Institute of Astronomy

Black Holes

NASA's NuSTAR Sees Rare Blurring of Black Hole Light

Published on 08/08/2014 

A big, spinning black hole blurs light

Giant black holes found lurking in survey data

Published on 10/10/2012 

Scientists at the University of Cambridge have used cutting-edge infrared surveys of the sky to discover a new population of enormous, rapidly growing supermassive black holes in the early Universe. The black holes were previously undetected because they sit cocooned within thick layers of dust. The new study has shown however that they are emitting vast amounts of radiation through violent interactions with their host galaxies. The team will publish their results in the journal Monthly Notices of the Royal Astronomical Society.

X-ray 'echoes' map a supermassive black hole's environs

Published on 31/05/2012 

An international team of astronomers using data from the European Space Agency's (ESA) XMM-Newton satellite has identified a long-sought X-ray "echo" that promises a new way to probe supersized black holes in distant galaxies.

Most big galaxies host a big central black hole containing millions of times the sun's mass. When matter streams toward one of these supermassive black holes, the galaxy's center lights up, emitting billions of times more energy than the sun. For years, astronomers have been monitoring such "active galactic nuclei" (AGN) to better understand what happens on the brink of a monster black hole.

Gravitational Waves

Gravitational Waves are ripples in the curvature of spacetime as predicted by Einstein in his theory of General Relativity. Sources include compact binaries, spinning non-axisymmetric objects and supernovae.

Chandra Finds Fastest Wind from Stellar-Mass Black Hole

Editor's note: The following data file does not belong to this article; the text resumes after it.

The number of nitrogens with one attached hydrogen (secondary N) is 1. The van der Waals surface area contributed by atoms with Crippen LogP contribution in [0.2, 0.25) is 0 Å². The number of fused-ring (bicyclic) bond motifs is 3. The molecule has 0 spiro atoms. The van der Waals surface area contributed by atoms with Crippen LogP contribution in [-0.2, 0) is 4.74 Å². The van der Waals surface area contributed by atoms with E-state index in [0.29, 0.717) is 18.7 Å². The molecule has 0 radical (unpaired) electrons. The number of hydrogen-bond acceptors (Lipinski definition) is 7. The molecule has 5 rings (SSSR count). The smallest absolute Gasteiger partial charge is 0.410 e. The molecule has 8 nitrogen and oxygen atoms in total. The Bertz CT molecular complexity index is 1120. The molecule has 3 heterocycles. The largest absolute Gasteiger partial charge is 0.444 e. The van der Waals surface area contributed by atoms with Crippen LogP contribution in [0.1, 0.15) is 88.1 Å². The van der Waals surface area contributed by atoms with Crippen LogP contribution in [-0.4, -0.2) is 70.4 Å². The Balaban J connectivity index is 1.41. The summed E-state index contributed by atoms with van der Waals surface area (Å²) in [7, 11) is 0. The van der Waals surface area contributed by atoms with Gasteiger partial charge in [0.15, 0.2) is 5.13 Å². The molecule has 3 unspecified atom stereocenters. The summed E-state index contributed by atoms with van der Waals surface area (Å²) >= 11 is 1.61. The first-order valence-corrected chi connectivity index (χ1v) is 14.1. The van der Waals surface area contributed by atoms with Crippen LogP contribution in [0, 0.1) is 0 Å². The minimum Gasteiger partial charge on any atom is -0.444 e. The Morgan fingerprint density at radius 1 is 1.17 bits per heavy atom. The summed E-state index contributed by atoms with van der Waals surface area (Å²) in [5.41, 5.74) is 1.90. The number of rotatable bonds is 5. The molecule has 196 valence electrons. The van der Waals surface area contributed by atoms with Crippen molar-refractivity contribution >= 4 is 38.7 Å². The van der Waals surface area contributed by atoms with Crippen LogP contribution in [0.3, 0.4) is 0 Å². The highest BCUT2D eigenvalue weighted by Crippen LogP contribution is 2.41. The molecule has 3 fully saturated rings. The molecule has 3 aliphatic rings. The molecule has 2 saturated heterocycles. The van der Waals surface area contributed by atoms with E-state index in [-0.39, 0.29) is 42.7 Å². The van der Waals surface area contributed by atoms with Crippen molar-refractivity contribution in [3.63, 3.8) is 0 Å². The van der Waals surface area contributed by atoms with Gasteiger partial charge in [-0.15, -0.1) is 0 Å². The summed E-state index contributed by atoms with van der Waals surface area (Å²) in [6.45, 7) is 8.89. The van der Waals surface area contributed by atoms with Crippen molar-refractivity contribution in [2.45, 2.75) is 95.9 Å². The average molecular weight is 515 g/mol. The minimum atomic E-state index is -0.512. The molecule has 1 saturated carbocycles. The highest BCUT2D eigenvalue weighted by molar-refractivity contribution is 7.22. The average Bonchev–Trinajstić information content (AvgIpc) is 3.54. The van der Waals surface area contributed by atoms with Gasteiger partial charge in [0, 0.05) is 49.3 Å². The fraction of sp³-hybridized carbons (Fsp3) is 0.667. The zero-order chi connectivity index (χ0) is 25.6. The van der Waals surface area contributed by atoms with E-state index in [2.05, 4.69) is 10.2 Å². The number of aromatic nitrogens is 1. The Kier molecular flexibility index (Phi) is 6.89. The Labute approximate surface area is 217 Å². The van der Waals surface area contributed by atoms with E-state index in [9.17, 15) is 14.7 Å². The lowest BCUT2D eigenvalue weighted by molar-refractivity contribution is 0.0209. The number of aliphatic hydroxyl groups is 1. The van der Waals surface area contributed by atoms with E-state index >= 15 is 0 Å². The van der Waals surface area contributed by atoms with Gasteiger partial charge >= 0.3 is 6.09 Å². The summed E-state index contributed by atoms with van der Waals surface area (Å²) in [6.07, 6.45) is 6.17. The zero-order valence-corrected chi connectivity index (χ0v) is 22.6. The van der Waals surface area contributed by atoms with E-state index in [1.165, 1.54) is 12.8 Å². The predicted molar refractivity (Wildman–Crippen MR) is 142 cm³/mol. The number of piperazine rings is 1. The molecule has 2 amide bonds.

Published on 22/02/2012 

Astronomers (including members of the Institute of Astronomy) using NASA's Chandra X-ray Observatory have clocked the fastest wind blowing off a disk around a stellar-mass black hole yet discovered. This result has important implications for understanding how this type of black hole behaves.

The record-breaking wind is moving about twenty million miles per hour, or about three percent the speed of light. This is nearly ten times faster than had ever been seen from a stellar-mass black hole.

Accretion onto Compact Objects

A major area of research in X-ray astronomy is the accretion of matter on to black holes and neutron stars in the context of AGN and galactic X-ray binaries. Accretion is an energetic process and can give high luminosities.

Forming Supermassive Black Holes

Black holes are among the most fascinating phenomena thought to exist in the Universe. A black hole is a region of space in which the gravitational field is so powerful that nothing, not even light, can normally escape.

X-ray Group

X-ray astronomy research in Cambridge is carried out by an active X-ray Astronomy group whose research focusses on accretion on to compact objects and the physics of clusters of galaxies.